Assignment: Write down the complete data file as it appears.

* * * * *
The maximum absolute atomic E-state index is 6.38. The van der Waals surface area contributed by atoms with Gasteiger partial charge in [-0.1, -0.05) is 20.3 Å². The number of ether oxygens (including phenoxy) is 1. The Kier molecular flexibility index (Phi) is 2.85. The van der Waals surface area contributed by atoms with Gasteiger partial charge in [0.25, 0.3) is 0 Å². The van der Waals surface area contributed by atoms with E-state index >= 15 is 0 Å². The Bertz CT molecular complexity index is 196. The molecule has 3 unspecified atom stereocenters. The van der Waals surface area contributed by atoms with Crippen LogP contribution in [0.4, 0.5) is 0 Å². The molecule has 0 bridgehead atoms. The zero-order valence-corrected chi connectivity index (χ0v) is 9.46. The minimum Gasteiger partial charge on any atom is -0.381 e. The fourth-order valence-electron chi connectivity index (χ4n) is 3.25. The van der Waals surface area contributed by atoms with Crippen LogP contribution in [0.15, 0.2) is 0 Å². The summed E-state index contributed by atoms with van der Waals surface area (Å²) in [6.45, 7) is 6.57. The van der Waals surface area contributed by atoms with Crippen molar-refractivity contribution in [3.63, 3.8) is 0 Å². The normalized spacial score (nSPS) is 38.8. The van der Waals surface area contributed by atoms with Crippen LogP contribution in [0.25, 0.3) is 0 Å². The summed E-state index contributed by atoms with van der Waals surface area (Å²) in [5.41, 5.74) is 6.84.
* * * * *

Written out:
The maximum absolute atomic E-state index is 6.38. The van der Waals surface area contributed by atoms with Gasteiger partial charge in [-0.1, -0.05) is 20.3 Å². The number of ether oxygens (including phenoxy) is 1. The Kier molecular flexibility index (Phi) is 2.85. The van der Waals surface area contributed by atoms with Gasteiger partial charge in [0.25, 0.3) is 0 Å². The van der Waals surface area contributed by atoms with E-state index >= 15 is 0 Å². The Bertz CT molecular complexity index is 196. The molecule has 3 unspecified atom stereocenters. The van der Waals surface area contributed by atoms with Crippen LogP contribution in [0.4, 0.5) is 0 Å². The molecule has 0 bridgehead atoms. The zero-order valence-corrected chi connectivity index (χ0v) is 9.46. The minimum Gasteiger partial charge on any atom is -0.381 e. The fourth-order valence-electron chi connectivity index (χ4n) is 3.25. The van der Waals surface area contributed by atoms with Crippen LogP contribution in [0.15, 0.2) is 0 Å². The summed E-state index contributed by atoms with van der Waals surface area (Å²) in [6.45, 7) is 6.57. The van der Waals surface area contributed by atoms with Crippen molar-refractivity contribution in [3.63, 3.8) is 0 Å². The normalized spacial score (nSPS) is 38.8. The van der Waals surface area contributed by atoms with Crippen LogP contribution in [0.25, 0.3) is 0 Å². The summed E-state index contributed by atoms with van der Waals surface area (Å²) in [5.41, 5.74) is 6.84.